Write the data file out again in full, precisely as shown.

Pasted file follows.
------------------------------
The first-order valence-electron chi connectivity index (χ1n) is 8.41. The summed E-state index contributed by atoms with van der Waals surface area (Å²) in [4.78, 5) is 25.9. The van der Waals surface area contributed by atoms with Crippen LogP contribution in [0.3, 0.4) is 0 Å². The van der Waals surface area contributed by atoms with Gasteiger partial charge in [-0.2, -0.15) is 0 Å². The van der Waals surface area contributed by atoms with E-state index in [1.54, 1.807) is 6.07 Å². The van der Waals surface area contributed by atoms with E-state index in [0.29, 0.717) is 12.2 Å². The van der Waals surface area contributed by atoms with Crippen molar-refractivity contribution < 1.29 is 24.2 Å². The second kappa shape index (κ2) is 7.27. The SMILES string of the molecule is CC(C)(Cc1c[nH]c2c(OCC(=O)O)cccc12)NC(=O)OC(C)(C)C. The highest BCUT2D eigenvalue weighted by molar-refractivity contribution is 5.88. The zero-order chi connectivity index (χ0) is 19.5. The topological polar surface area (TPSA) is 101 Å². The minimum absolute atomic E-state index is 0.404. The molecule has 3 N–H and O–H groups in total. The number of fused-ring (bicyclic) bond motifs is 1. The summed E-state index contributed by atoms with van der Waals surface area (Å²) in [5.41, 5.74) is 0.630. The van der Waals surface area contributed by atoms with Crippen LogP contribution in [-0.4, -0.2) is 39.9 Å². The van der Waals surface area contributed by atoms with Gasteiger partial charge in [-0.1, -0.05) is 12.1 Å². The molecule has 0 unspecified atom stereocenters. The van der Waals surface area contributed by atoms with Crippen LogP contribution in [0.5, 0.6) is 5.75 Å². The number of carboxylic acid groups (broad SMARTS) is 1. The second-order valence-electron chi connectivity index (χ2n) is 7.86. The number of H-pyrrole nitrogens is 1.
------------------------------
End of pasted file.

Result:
The first-order valence-electron chi connectivity index (χ1n) is 8.41. The summed E-state index contributed by atoms with van der Waals surface area (Å²) in [4.78, 5) is 25.9. The van der Waals surface area contributed by atoms with Crippen LogP contribution in [0.3, 0.4) is 0 Å². The van der Waals surface area contributed by atoms with Gasteiger partial charge in [-0.2, -0.15) is 0 Å². The van der Waals surface area contributed by atoms with E-state index in [1.54, 1.807) is 6.07 Å². The van der Waals surface area contributed by atoms with E-state index in [0.29, 0.717) is 12.2 Å². The van der Waals surface area contributed by atoms with Crippen molar-refractivity contribution < 1.29 is 24.2 Å². The second kappa shape index (κ2) is 7.27. The SMILES string of the molecule is CC(C)(Cc1c[nH]c2c(OCC(=O)O)cccc12)NC(=O)OC(C)(C)C. The highest BCUT2D eigenvalue weighted by molar-refractivity contribution is 5.88. The zero-order chi connectivity index (χ0) is 19.5. The topological polar surface area (TPSA) is 101 Å². The minimum absolute atomic E-state index is 0.404. The molecule has 3 N–H and O–H groups in total. The number of fused-ring (bicyclic) bond motifs is 1. The summed E-state index contributed by atoms with van der Waals surface area (Å²) in [5.41, 5.74) is 0.630. The van der Waals surface area contributed by atoms with Crippen LogP contribution in [-0.4, -0.2) is 39.9 Å². The van der Waals surface area contributed by atoms with Gasteiger partial charge in [-0.1, -0.05) is 12.1 Å². The molecule has 0 unspecified atom stereocenters. The van der Waals surface area contributed by atoms with Crippen LogP contribution in [0.5, 0.6) is 5.75 Å². The number of carboxylic acid groups (broad SMARTS) is 1. The second-order valence-electron chi connectivity index (χ2n) is 7.86. The number of H-pyrrole nitrogens is 1.